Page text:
The word Reactive comes from the verb react. Here are two definitions that the dictionary provides for this word:
- To act in response to an agent or influence.
- To respond to a stimulus in a particular manner.
Okay, so reactive programming is about responding to something.
And responding in what way?
Well, reactive programming is often compared to “programming a spreadsheet”, where you set up values and relationships for those values.
For example, I can define cell B1 as the value of cell A1 plus two.
This way, every time I change the value of cell A1.
The other cell reacts to that change.
And we can change it again.
Without doing anything else, B1 will always react to the values of A1.
The values these changes produce can be seen as a stream of data.
You can think of a stream as a sequence of data moving through an assembly line.
Something comes in, there’s a transformation, and something else comes out.
Something comes in, something else comes out.
And so on.
Anything can be a stream of data.
Numbers, images, mouse clicks, anything can be streamed.
Now, you may have heard about the Stream API introduced in Java 8 and wonder, are we talking about the same streams?
No, not really.
The main difference is that Java streams are pull-based, and reactive streams are push-based.
What does this mean?
Well, when you work with Java streams, they’re usually based on a list or an array that exists in memory at that moment.
So, as every element already exists, the element is pulled from the source and transformed into something else.
On the other hand, a reactive stream it’s a sequence of data or events happening over time.
This means that data might not be available at the beginning, so it is not possible to just pull data from the source.
In some cases, we won’t be able to know when the data or events might happen, so they will have to be pushed to the assembly line when available.
This fact changes everything, think about it.
We cannot make blocking calls because you don’t know if the next element is going to arrive in the next second or the next minute, I mean, we cannot block a request for an undetermined amount of time while doing nothing.
We need to work asynchronously, in other words, we need a mechanism to make the request, possibly go work on something else, and have the system tell us when the work is done so we can finish the initial request.
Do you see the difference?
When you pull a result, you make a blocking, synchronous call, doing nothing else until you get the result.
When the result is pushed to you, you make a non-blocking, asynchronous call, that allows you to do something else because you don’t have to wait for the result. When the result is available, it is pushed to you.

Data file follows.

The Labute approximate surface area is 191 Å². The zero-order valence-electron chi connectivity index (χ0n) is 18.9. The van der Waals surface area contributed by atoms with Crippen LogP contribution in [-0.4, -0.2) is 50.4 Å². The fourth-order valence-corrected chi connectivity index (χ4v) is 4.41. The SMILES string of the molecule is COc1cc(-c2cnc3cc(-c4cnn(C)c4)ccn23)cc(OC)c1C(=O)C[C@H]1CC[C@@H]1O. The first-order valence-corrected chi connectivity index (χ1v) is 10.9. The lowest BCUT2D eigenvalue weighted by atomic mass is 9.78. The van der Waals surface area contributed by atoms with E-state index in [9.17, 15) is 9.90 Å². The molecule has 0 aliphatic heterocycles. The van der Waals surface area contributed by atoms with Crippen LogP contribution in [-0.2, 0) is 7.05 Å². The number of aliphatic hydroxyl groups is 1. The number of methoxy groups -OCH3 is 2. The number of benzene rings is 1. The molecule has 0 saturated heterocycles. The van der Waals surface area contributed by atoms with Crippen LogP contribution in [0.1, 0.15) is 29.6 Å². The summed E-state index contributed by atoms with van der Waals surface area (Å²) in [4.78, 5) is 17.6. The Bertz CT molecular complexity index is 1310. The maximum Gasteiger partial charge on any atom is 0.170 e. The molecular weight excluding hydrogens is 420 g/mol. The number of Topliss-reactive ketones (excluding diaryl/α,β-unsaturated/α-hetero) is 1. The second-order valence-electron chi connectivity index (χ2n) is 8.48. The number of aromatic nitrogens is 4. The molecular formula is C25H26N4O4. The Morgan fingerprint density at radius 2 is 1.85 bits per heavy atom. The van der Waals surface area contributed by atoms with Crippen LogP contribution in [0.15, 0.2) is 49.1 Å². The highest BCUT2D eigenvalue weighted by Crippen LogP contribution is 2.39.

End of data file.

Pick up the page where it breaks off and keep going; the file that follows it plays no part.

That’s why reactive programming is often compared with the Observer design pattern.
This pattern defines a provider or subject that sends notifications to one or more observers, the consumers of those events, only when one is generated.
So this is one way of solving the time issue of push streams.
However, what happens when the observer cannot keep up with all the events generated by the producer?
Neither this pattern nor Java streams provide a simple mechanism so we can signal the producer to send the events at a different rate.
But in reactive programming there is a mechanism for this.
The ability of the consumer to request items at a different rate is called backpressure.
In this regard, we can also compare reactive programming with the Iterator design pattern.
In object-oriented programming, this pattern allows us to access the elements of a collection sequentially without needing to know its underlying representation, just by calling a next() method whenever we need an element.
With backpressure, we can say, for example, I can only process three elements at most at this time, so, if the elements are readily available, just sent me three, please. Of course, if the elements are not ready, they will get pushed whenever they are ready.
Finally, another aspect of reactive programming, is that the operations to transform the values have two traits.
The first one is that they are expressed declaratively rather than imperatively, in other words, we don’t have to worry about how to implement the logic. We just need to express the logic of the transformation using operators such as filter() or takeLast().
And the second one, these operators don’t modify the original stream, they create a new one with the transformation applied.
From the perspective of functional programming, a programming paradigm that works with pure functions, the operators fulfill two conditions necessary to consider a function pure:
- Always return the same result for the given inputs, meaning that the result only depends upon the inputs passed.
- And do not have side effects, meaning that the function should not modify any state.
That’s why reactive programming is sometimes called functional reactive programming.
So, reactive programming is non-blocking, asynchronous, and declarative/functional.
Let’s talk a bit more about these traits.